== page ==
They must also consider the environmental impact of the materials used to construct the home itself. Transporting resource-intensive materials across long distances significantly increases the home's overall carbon footprint.

To mitigate these adverse effects, the solution is much closer than one might think: opting for locally sourced and responsibly harvested timbers and woods. Instead of cutting down pines and oaks in sensitive forests to use for hardwood floors and cabinets, architects can make use of already fallen trees near the construction site to source their design needs. The following homes, façades, floors, and products come from wood found nearby, and are either left untreated for a rustic appearance or milled and cured on-site for a richer finish. Sustainability from start to finish.


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mickelin burnes-browne's curator insight, November 8, 2013 4:02 PM

Think Green and save the environment.

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Living Within Nature: A Contemporary Farm House in Sweden

Living Within Nature: A Contemporary Farm House in Sweden | PROYECTO ESPACIOS | Scoop.it

The house, that is situated on the wets coast of Sweden, is a retreat for a family living in England. The house is a combination of the typical Swedish farm house form with a contemporary way of living in close contact with the surrounding nature.


The house is clad with untreated wood on the outside that will turn grey over time. The inside of the house is more delicate. The large living room / kitchen can be opened up with large sliding glazed doors so the inside becomes part of the outside.

It's considered a "'super-normal" house that is both modern and traditional at the same time.


Visit the link for more photos of this beautiful and contextual project...


Via Lauren Moss
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No comment yet.
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Ecologia Montréal: a contemporary LEED Platinum home by Gervais Fortin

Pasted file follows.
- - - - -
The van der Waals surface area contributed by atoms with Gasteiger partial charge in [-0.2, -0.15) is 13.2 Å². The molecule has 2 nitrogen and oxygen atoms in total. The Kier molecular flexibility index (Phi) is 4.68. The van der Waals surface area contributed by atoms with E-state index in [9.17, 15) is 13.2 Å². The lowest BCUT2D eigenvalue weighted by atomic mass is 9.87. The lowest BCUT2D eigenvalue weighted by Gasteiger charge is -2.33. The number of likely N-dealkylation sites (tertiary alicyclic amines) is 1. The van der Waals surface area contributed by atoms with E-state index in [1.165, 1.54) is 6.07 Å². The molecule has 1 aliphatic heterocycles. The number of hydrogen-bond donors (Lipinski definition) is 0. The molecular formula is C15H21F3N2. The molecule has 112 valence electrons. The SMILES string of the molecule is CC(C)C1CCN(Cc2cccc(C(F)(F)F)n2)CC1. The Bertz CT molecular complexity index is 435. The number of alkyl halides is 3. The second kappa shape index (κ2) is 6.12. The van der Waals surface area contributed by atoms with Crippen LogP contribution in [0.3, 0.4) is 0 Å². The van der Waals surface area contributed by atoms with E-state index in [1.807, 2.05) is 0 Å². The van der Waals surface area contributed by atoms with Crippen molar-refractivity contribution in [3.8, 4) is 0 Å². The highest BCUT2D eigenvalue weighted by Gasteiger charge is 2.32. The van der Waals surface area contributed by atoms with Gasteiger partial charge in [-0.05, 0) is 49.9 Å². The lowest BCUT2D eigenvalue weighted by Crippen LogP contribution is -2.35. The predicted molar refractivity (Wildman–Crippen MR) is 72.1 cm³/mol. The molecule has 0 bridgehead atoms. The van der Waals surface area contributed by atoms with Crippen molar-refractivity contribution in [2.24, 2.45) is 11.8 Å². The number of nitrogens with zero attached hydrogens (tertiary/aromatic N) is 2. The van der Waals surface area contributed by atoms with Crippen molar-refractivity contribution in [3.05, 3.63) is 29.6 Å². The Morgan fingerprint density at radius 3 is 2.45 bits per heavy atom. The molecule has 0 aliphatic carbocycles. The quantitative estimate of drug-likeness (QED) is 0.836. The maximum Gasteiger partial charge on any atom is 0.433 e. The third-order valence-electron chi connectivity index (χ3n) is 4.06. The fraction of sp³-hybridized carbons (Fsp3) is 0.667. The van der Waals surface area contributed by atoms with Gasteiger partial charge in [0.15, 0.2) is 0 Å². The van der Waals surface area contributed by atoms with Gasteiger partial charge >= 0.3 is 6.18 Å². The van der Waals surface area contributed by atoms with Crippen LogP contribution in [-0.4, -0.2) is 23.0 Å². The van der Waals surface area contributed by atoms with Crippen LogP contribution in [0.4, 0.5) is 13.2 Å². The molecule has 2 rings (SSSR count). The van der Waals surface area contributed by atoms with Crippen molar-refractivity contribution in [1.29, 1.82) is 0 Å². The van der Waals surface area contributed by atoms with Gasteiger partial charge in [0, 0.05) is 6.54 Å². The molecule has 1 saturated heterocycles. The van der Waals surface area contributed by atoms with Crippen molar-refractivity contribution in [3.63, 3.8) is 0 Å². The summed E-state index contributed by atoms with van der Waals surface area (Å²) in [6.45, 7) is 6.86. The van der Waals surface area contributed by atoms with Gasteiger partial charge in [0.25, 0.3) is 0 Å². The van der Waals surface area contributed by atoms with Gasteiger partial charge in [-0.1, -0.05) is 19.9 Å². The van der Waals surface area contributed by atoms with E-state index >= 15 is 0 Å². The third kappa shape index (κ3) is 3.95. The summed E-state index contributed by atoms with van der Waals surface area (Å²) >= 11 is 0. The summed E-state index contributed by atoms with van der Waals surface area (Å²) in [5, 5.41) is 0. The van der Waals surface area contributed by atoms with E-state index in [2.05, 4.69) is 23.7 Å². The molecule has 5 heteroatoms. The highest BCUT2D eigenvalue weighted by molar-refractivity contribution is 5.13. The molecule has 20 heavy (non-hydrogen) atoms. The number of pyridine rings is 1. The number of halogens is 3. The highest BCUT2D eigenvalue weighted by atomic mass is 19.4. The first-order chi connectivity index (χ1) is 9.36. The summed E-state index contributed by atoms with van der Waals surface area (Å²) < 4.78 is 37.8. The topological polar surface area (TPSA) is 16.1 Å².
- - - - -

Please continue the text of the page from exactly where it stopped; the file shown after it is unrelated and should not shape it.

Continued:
Ecologia Montréal: a contemporary LEED Platinum home by Gervais Fortin | PROYECTO ESPACIOS | Scoop.it

Ecologia Montréal, designed by Gervais Fortin, is the first single dweling home in Montreal, Canada aiming for a Platinum LEED certification.

The owner, in collaboration of the Ecologia Foundation, had the objective to reduce the home's ecological footprint by using healthy, local and non-toxic materials. The team demonstrated that it’s possible to build an ecological house without sacrificing good, contemporary design. All the materials were hand-picked from the most ecoresponsible suppliers of Quebec and featured a combination of exposed beams, large windows and an inner courtyard, creating a cozy and modern living space.

In addition to utilizing a geothermal system, he structure of the house is built with insulating concrete forms, mostly constituted of 100% recycled materials. As for the concrete used for the structure and as thermal mass, concrete contains 39% recycled materials. Ideal in an urban setting, a green roof completes it all.

Ecologia Montréal is the first house in Quebec to integrate the BioGeometry™ science, to control electromagnetic fields, to consider the energy of the earth and to infuse domestic water. The combination of all these factors harmonize the emotional, vital and spiritual levels of the home and its occupants...


Via Lauren Moss
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Sculptural architecture blurs the division between built form and landscape...

Sculptural architecture blurs the division between built form and landscape... | PROYECTO ESPACIOS | Scoop.it

Barwon Heads in Victoria is undergoing a period of significant change. Heritage restrictions currently protect older fishing shacks whilst the remainder of the seaside town is progressively being redeveloped.

The architecture now emerging is significantly contributing to the evolution of this small coastal township. The interesting circular building form of this house emerged from the architects Jackson Clements Burrows exploring circular forms, which resulted in a circular skylight over the first floor living areas and the overall shape of the house mirroring and immersing the structure into the Ti-tree dominated landscape.

The house is wrapped in a skin of vertical cedar battens, which not only provide privacy and solar protection but also blur the division between the built form and the landscape...


Via Lauren Moss
more...
No comment yet.